How to Tell a Thermostat Needs Replacing in a Car

by Zyon Silket

Diagnosing a thermostat failure in an automobile can be a challenge because a thermostat can fail in the open position or the closed position and both issues present different symptoms. Those symptoms also may not always exclude other components of the cooling system. Ruling out other mechanical failures will make it easier to pinpoint the thermostat as an issue. The great thing about troubleshooting the cooling system is that it does not require tools but it may require access to a mechanic who can test a check-engine light.

No Heat Inside of the Cabin

Inspect the front passenger-side floor for any signs of antifreeze. Antifreeze is yellow, orange or green and has a sweet smell. If you locate antifreeze on the floor, the heater core has malfunctioned and is leaking. The thermostat will not cause this to happen. Replace the heater core.

Inspect the blower motor by turning the engine on. With the engine on, turn the heater fan on full blast. Inspect the vents to see if air blows out. If air does not blow out, replace the blower motor. The thermostat will not prevent the blower motor from working.

Inspect the inside windshield for a greasy film. Run your finger across the glass where the defrost blower would push air onto the windshield. If a greasy film is present on the windshield, the heater core is clogged. Flush the heater core or replace it. The thermostat will not cause this.

Replace the thermostat if the inspection of the passenger-side floorboard, blower motor and the inspection of the inside windshield does not yield positive results. The thermostat regulates the temperature of the antifreeze that flows into the heater core. If the thermostat fails in the open position, antifreeze will flow though the heater core unrestricted and the heater will not produce heat.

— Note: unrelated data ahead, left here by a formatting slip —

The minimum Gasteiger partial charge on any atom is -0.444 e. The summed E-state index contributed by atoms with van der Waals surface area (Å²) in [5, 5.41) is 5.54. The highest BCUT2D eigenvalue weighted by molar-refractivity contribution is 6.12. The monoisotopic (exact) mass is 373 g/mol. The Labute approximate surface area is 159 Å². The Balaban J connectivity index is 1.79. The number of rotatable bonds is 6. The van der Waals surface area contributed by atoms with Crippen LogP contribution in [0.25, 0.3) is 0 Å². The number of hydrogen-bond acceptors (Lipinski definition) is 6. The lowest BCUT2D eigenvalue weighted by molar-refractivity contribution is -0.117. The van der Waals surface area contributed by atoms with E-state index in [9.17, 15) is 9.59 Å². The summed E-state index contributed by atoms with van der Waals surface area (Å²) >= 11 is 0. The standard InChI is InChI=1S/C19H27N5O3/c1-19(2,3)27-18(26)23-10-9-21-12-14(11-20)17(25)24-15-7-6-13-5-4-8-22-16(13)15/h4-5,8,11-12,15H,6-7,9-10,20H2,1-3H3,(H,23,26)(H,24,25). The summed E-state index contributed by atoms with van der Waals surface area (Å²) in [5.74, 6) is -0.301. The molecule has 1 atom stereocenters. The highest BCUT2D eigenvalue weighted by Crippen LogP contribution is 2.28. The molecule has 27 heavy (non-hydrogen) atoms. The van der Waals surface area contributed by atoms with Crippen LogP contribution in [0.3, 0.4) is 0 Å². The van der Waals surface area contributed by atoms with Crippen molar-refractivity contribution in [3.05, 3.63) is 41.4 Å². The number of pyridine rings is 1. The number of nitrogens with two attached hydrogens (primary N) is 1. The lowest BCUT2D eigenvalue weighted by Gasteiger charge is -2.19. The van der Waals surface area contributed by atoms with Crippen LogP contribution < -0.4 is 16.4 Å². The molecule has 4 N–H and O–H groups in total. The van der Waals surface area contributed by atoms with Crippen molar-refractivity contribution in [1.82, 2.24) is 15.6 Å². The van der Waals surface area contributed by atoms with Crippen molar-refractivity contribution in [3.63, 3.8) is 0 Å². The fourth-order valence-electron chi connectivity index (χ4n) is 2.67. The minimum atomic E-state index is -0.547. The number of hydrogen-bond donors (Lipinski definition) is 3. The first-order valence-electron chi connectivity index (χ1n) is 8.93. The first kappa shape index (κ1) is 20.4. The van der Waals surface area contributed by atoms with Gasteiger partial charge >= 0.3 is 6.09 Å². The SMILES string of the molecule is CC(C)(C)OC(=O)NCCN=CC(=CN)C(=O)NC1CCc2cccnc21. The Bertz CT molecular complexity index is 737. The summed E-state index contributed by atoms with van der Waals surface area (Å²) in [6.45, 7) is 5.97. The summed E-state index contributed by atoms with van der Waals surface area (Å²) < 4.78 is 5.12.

Engine Overheats

Start the car and allow the temperature gauge to reach half-way. Inspect for a check-engine light. If a check-engine light appears, take the vehicle to a certified repair facility and have them diagnose the check-engine light. If the code indicates that the thermostat has failed to work, replace the thermostat. It is possible to purchase a code reader from many popular automobile-parts retailers and diagnose the code if you choose to do so. However, unless you plan to use a code reader on a regular basis the cost may be prohibitive.

Check the radiator for fluid levels. The easiest way to do this is to check the radiator overflow tank. If the tank is half-way full, the radiator is full and will cool the engine as normal. If the overflow tank is empty, inspect the radiator and fill as needed. With the radiator filled, run the engine and inspect for overheating.

Remove the thermostat from the thermostat housing and then bolt the thermostat housing back into place. Start the engine and inspect it for overheating. If the engine does not overheat with the thermostat removed, replace the thermostat. If the engine does overheat, the issue is not with the thermostat. Inspect the thermostat-relay switch.

Flush the coolant system. The engine has small passageways inside of it that antifreeze flows though to keep the intake and the engine block cooled. These passageways can clog, preventing fluid from passing through the engine. After flushing the engine, inspect for overheating.

Tip

  • check If the thermostat fails in the open position and the inside of the vehicle does not produce heat, do not expect engine overheating. Just as the antifreeze flows unrestricted through the heater core, it also flows unrestricted through the engine. This prevents the engine from overheating.

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About the Author

Since 2006 Zyon Silket has been writing for companies such as SEOWhat, L&C Freelancing and T-Mobile Wireless. He has extensive experience working in supervisory roles within the wireless and Internet technologies fields. Silket is pursuing a Bachelor of Arts in business management and network technologies at Lehigh Carbon Community College.

Photo Credits

  • photo_camera radiator humor image by John Sfondilias from Fotolia.com